Potash prices steady as contracts continue
By James Wellstead — Exclusive to Potash Investing News
Recent potash contract placements by some of the world’s largest buyers have raised hopes of a resurgence in the fortunes of potash companies and their investors.
Earlier this week, Israel Chemicals Ltd. (TASE:ICL), a fertilizer and specialty chemical maker,announced that it signed a deal to sell 550,000 tonnes of potash to Chinese customers in the second quarter of this year. The contract includes an option for an additional 120,000 tonnes, and is said to have been settled at around the same price of ICL’s 2011 contract with China at US $470/tonne.
The ICL contract was a continuation of purchases made by Chinese firms Sinofert Holdings Ltd. (HKG:0297) and Sinochem in late March, which have brought optimism to the otherwise dour potash market. Japan has also agreed to contracts delivering 550,000 tonnes of potash, while Indian purchases remain in a holding pattern on hopes of falling prices.
Bank of America Merrill Lynch analyst Andrew Stott has provided some analysis that may prove Indian buyers right, noting that “[w]e continue to see a slower season in Europe than last year and expect lower Indian imports.” India’s reduced nutrient-based subsidy, down more than US $30 to $294/tonne, came into effect earlier this week and will make it more expensive for individual farmers to buy the fertilizer.
As a result of this darker outlook and high stockpile levels, FOB Vancouver potash spot prices have fallen in 2012 from around US $500/tonne in January, settling at the end of March at US $483/tonne. Granular potash prices in Brazil have also fallen by about US $30 to $520/tonne for large purchasers.
But despite the short-term trends, Scotiabank Vice President of Economics and commodity market specialist Patricia Mohr remains positive that growing food demand will drive potash prices above US $500/tonne later this year. Concerns of drought in South American soybean and European wheat markets, and the rebound in canola, palm oil, and corn prices – all crops that require significant potash application per hectare planted – have also buoyed Mohr’s confidence in rising potash application in North America, Southeast Asia, and Brazil in 2012.
Investing in potash infrastructure
With short-term uncertainty in current potash markets, there is still a strong belief in the long-term outlook. The British Columbia provincial government announced earlier this week that Vancouver’s infrastructure needs an additional CA $700 million of investment in order to service the 24 million tonnes of potash expected to flow from Saskatchewan and Alberta by 2020.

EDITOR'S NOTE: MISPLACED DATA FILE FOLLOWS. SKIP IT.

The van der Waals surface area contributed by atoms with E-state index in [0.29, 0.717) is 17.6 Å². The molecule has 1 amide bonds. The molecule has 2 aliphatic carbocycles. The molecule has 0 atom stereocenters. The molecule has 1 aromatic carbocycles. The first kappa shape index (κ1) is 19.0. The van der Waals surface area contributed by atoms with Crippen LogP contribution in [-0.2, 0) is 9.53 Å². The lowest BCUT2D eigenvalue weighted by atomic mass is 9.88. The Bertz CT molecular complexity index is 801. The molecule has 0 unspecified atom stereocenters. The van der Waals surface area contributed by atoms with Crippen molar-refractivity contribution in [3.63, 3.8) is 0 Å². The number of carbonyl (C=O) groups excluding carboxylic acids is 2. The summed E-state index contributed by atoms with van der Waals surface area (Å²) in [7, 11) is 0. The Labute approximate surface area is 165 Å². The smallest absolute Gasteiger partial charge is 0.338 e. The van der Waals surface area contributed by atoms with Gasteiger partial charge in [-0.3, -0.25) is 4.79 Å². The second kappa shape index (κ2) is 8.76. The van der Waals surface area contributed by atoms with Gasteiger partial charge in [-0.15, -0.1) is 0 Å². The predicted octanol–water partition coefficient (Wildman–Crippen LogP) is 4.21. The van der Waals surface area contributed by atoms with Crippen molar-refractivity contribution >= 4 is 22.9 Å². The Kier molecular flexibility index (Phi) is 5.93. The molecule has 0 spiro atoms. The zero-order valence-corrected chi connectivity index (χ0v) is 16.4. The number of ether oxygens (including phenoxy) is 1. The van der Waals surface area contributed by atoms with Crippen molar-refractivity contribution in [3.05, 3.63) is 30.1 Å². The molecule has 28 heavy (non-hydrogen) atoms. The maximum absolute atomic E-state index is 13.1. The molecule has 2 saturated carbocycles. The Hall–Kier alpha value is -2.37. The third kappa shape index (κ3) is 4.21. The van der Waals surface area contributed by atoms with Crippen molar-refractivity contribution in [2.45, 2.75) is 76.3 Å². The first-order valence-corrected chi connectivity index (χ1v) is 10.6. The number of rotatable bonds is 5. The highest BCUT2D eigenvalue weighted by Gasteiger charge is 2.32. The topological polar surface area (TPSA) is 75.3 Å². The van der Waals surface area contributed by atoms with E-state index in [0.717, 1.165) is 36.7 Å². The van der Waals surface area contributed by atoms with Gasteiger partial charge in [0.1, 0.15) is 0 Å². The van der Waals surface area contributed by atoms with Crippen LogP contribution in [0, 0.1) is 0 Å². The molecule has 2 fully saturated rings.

Neptune Terminals, a key Asian “gateway” port on Vancouver’s North Shore, just finished a CA $49 million upgrade that increased its potash capacity to 11.5 MT/year.
Investment in Canadian mining has grown significantly in the past year, with capital expenditures in the sector hitting CA $16 billion and potash making up $2.9 billion of that total.
Companies like K+S Potash Canada (FWB:SDF) are a big part of this growth. Construction will begin at the company’s $3.25 billion Legacy solution potash mine near Bethune, Saskatchewan this June. The project is the first new potash mine in Saskatchewan in 40 years, and says a lot about the long-term outlook of Canada’s – and the world’s – potash prospects. K+S is looking to begin production in 2015, and plans to bring 2.86 MT/year of potassium chloride to market by 2023.
Junior mining news
Ethiopian Potash Corp. (TSXV:FED) appears to be in dire straits. After releasing a number of bizarre press releases in recent months, Mackie Research Capital analyst Jaret Anderson has now stated that unless the company drastically alters its current exploration program and spending, it will soon be unable to meet its financial obligations.
Securities Disclosure: I, James Wellstead, hold no direct investment interest in any company mentioned in this article.